independent stance in civil air was ovident with the signing of an airwith Israel in* TAROM, tha first

* Bulgaria signed an air agreement with Israelut eaheduled air service was never initiated.


Communist airline to fly into Israel, began weekly flights between Bucharest and Tel Avivay'(see Israel's Bl Al flies weakly to Constanta from Tel Aviv. Flights between the two countries have proved successful and may be increased. Rumania also concluded an air agreement with Lebanon7 and updated an existing agreement with Turkey which permitted TAROM to inaugurate weekly air serviceBucharest and Beirut via Istanbul in the summer In addition, the existing air agreement with Switzerland was updated, and air service to Africa was inaugurated by extending its route between Bucharest and Athens to Cairo.


minuscule participation incivil aviation has mushroomed (see Figureconcluded air agreements with Turkey,Iraq6 and with Lebanon, Sudan,Italynd now has air agreements with

ree World countries. ALKAN (formerly TABSO) has increased its number of flights into the Free World from six toeek. Weeklyervice was introduced7 between Sofia and Nicosia, Sofia and Beirut via Istanbul, and Sofia and Rome.

ulgaria joined theAviation Organizationnd in Januaryreorganized its civil air establishmentit Bulgarian Civil Aviation. art ofthe airline, formerly one unit knownwas dividedharter flightcheduled domestic and internationalcalled BALKAN.

East Germany

the East German airline, hasservice to the Middle East5 and hasweekly flights to West Africa (see Figureit still operates the smallestserviceeighteek into the

* Czechoslovakia, Poland, and Rumania aleo are members of ICAO, and Hungary reportedly will apply for ICAO membership in the near future.


Free Worldof any of the Eastern European

East Germany concluded air agreements with Mali and Iraq In addition, Algeria and Guinea apparently granted Interflug permissioncheduled service to Algiers and Conakry without benefitormal air agreement. Weekly flights to Bamako (Mali) and Conakry via Algiers were begun in Service to the Middle East was increased by extending the route Bast Berlin-Nicosia-Damascus to Baghdad, by inaugurating weekly service between East Berlin and Beirut, and bythe number of flights from East Berlin to Cairo from one toeek.

In7 it was announced that an air agreement had been signed by Cuba and East Germany. This agreement provides for the establishment of scheduled service between East Berlin and Havana, but service has not yet been implemented.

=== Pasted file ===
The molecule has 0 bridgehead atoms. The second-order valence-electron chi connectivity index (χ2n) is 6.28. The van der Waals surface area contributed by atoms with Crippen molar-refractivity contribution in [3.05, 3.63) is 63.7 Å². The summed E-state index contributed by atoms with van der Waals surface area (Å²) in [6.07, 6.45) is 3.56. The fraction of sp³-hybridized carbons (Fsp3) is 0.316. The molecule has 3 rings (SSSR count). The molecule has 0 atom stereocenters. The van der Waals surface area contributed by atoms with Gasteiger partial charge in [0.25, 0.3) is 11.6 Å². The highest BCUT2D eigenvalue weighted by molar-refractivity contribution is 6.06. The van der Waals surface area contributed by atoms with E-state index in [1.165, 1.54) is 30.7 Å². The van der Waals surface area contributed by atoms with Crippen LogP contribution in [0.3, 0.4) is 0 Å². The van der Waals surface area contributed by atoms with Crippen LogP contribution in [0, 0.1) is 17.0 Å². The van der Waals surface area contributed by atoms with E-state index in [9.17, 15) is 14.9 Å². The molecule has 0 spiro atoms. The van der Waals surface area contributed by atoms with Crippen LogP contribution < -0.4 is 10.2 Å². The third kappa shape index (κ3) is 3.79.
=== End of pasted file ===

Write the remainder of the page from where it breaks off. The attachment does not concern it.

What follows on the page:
Communist .China

the Chinese Communist airline;opened any new international air routes(see. Its only service toeekly flight between Peiping andKunming. China signed an air agreementin6 that provided for aby both countries between Paris andonly Air France has inaugurated service on CAAC apparently has no immediate plansits option under this agreement. between China and Japan has been mentioned

ossibility by Japanese officials.

III. Prospects

next few years shoulderiodgrowth in the international serviceairlines, particularly Aeroflot andinauguration of Moscow-New Yorkconsiderable impetus to expansionthe world- Moreover, if the USSR continuesof opening Soviet cities andair corridors


J-DI vN'-HAk

to foreign airlines, reciprocal concessions in the Free World will facilitate the expansion of Aeroflot's international route network. The introduction of thend other modern aircraft such as thend theill enable both the USSR and the larger Eastern European air carriers to compete more successfully with Western airlines.

USSR probably will join ICAO in twoyears. The USSRmall delegationino discuss procedures fororganization. Soviet officials indicatedplanned to make application before the endbut failed to do so. ICAOumberstandards for aircraft and aviationas well as recommended civil aviationwhich member nations are asked, but notsubscribe. US officials ostimate that itthe USSR about two years to furnishdocumentation and adapt its procedures

to those of ICAO.

in ICAO would facilitatecivil air operations; Aeroflotaccorded overflight rights over memberaircraft would be certificated by ICAO and notcountries, and it would make thecivil air matters with other nations lossUSSR, in turn, would have to open up itsa considerably greater extent than it has in Under the air transit provision of ICAO,state is required to permit bothnonscheduled overflights and/or stops forpurposes by aircraft of memberstates can, however, specify the routescorridors to bo used.

probably will intensify itsestablish air service to at least onecountry (in addition to its presentCuba). Aeroflot also is likely to link itsWest African routes and extend itsto Australasia and Japan. Aeroflothas its eye on round-the-world operations

by thes. This service is offered today only by PAA, BOAC, and Quantas.

alsout one of far less scope thanair agreement with the Unitedplans for the introduction of modern aircraft

on international routes, and CSA's sophistication in international air matters should work to itsin achieving this objective. Air agreements already are being sought with both Moxico andboth important keysSA globe-circling service.

other Eastern European airlines,LOT, will expand service primarily towith some further extension of routes toEast and Africa. Communist Chinanot take any major steps to expand itsinto the Free World until the pressures

of tho Cultural Revolution have eased. Once this has been accomplished, some limited initiatives can be expected by China, particularly in the Far East, Middlo East, and Africa.